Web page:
Kornovich Feels Ukelin Makes a 'Civil War Sound'

By Dawn Slade
This article originally appeared
here on the Mille Lacs County Times website and is
reprinted with kind permission of both the author and publication. All rights reserved.


Few people have probably heard of a unique, vintage instrument called the ukelin, but Bill Kornovich has and he can tell you all about them.

Patented in the early 1920s, the ukelin, pronounced "you-ka-lin," is a combination violin and Hawaiian ukulele. The instrument was sold and manufactured from the 1920s until 1972.

The 32-string instrument lies flat on a surface. At one end, the musician plucks at 16 strings while, in the middle, a bow is weaved back and forth over the remaining 16 strings.

The ukelin is basically long and narrow, but some have a guitar, hour-glass shape at one end.

Kornovich, who lives in Foreston, knows a man in St. Cloud who has been playing the ukelin for 70 years. After listening to him, Kornovich knew he wanted to learn how to play a ukelin, but finding one was another matter.

He says he has looked for one most of his life. But it took the miracle of the internet to finally locate one.

Last year, Kornovich bought his first ukelin over the internet. Not only did he immediately begin playing it, but he has been using it as a pattern to make more.

At 25 inches long and one and one-half inches deep, the original ukelin Kornovich bought doesn't have the sound quality he prefers, So, he created his own.

Kornovich is now working on his fourth ukelin. One of them is three inches deep, while another is four inches - giving the instrument a deeper, richer sound.

He's never had a lesson, of course finding someone to teach ukelin lessons might be difficult, but Kornovich has an "ear" for music.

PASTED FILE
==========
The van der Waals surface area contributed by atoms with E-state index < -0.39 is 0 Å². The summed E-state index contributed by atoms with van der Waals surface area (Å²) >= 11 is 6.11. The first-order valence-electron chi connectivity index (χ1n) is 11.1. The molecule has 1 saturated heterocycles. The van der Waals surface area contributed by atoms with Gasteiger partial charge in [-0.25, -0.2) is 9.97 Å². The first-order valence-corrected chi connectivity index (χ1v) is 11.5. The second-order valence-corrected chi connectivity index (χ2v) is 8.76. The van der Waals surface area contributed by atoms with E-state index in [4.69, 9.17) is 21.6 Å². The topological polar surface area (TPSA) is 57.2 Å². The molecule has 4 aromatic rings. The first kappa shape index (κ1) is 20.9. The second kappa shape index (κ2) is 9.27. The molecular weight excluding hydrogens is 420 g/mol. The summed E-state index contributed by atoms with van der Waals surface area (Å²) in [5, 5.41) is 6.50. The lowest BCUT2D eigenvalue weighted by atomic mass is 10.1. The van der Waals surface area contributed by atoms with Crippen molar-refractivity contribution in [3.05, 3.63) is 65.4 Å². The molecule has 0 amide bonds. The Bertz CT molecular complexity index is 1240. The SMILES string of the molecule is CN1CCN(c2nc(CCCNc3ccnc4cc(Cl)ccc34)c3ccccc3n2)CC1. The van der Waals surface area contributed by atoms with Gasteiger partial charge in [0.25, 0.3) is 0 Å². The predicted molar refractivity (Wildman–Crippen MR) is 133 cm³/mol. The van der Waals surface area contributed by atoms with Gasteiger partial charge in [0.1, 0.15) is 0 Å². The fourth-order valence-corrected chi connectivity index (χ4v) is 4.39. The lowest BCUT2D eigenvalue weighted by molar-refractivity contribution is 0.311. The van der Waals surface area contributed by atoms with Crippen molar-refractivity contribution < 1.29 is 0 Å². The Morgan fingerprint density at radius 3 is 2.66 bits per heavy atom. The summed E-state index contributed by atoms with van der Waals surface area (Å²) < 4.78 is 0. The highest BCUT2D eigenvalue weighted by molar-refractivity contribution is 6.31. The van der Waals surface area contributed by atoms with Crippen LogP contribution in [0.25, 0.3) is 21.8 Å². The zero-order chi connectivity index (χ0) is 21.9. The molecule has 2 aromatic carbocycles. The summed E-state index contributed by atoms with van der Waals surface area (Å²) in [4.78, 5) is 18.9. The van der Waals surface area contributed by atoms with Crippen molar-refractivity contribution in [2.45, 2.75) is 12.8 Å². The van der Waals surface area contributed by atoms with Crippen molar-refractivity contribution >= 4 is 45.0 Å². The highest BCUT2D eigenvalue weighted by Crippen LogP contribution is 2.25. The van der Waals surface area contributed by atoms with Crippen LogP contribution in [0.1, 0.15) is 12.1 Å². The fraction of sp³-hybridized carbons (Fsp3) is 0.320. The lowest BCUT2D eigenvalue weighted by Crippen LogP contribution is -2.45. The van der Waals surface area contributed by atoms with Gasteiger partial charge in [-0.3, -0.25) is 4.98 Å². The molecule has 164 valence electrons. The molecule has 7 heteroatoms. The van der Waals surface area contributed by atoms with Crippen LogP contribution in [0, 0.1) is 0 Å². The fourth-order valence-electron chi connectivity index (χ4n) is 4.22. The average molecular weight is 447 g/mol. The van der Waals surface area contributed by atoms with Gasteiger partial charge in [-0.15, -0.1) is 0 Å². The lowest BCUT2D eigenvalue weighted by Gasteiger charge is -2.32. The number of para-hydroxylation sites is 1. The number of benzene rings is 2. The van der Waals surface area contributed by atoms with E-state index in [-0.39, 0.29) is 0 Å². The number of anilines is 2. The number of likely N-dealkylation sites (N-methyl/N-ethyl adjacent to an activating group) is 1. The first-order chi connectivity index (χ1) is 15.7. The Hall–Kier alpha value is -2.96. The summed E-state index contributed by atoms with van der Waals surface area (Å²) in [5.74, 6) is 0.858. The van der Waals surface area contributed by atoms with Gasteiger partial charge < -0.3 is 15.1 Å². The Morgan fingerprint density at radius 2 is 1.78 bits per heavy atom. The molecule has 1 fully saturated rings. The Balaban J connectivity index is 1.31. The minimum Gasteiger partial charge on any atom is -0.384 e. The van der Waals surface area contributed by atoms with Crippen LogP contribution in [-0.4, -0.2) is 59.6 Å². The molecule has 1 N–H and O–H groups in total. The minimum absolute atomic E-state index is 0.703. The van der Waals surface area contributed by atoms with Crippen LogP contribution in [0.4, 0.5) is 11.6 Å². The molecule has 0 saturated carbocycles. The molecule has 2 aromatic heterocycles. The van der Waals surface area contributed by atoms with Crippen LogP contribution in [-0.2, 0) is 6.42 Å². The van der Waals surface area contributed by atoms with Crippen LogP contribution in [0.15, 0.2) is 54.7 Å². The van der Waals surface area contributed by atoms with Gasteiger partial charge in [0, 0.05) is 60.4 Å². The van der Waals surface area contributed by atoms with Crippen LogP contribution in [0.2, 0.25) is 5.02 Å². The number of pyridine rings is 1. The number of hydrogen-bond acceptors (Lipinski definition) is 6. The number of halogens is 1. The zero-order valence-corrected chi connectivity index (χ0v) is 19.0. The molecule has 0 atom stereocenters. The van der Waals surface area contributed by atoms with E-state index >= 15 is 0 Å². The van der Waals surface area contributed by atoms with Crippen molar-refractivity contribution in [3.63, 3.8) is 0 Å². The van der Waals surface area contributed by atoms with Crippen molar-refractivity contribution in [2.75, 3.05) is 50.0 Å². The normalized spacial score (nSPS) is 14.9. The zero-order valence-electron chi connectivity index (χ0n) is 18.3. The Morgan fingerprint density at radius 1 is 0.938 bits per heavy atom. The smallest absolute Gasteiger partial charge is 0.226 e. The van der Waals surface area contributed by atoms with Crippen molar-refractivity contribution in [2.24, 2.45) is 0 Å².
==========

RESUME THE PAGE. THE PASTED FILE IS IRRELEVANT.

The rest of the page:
Throughout the interview, Kornovich plays tunes like "How Great Thou Art" and "Bobby McGee" on his ukelin.

"I just grabbed the bow and started fiddling around until I played something that sounded right," Kornovich said.

He took the ukelin to the Milaca school to have it tuned with a piano. The ukelin has decals beneath the strings indicating the note the string should be tuned to.

"The biggest job is keeping the 32 strings tuned," Kornovich said.

His enthusiasm for the instrument is obvious.

"I don't know how he can spend so much time with it," his wife, Ellen, said. "He must really love it."

Kornovich said he enjoys playing waltzes and old country songs, especially those of Johnny Cash. "I'm just an amateur at it yet," Kornovich says modestly.

It takes him approximately 60 hours to create a ukelin, using mostly maple and mahogany wood. And since Kornovich has been a carpenter for over 50 years, he's quickly become a master ukelin maker.

His daughter helps him locate old ukelins on the internet to use for parts, especially the horsehair bows, which are shorter than a violin bow.

And though he keeps making more, Kornovich doesn't think he'll sell any of his ukelins, citing the cost would be too prohibitive.

But if Kornovich, who after just one year is playing as well as he does, can teach others to play.... Who knows, maybe a new generation of players will be in the market for ukelins.


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Ukelin photo in upper left courtesy of Ulf Skogsbergh. http://www.ulf-photo.com

The information presented on this site represents my exhaustive search for ukelin information If you have anything to add to this site, or if you find any information in this site to be in error, please notify me at ukelins@hotmail.com.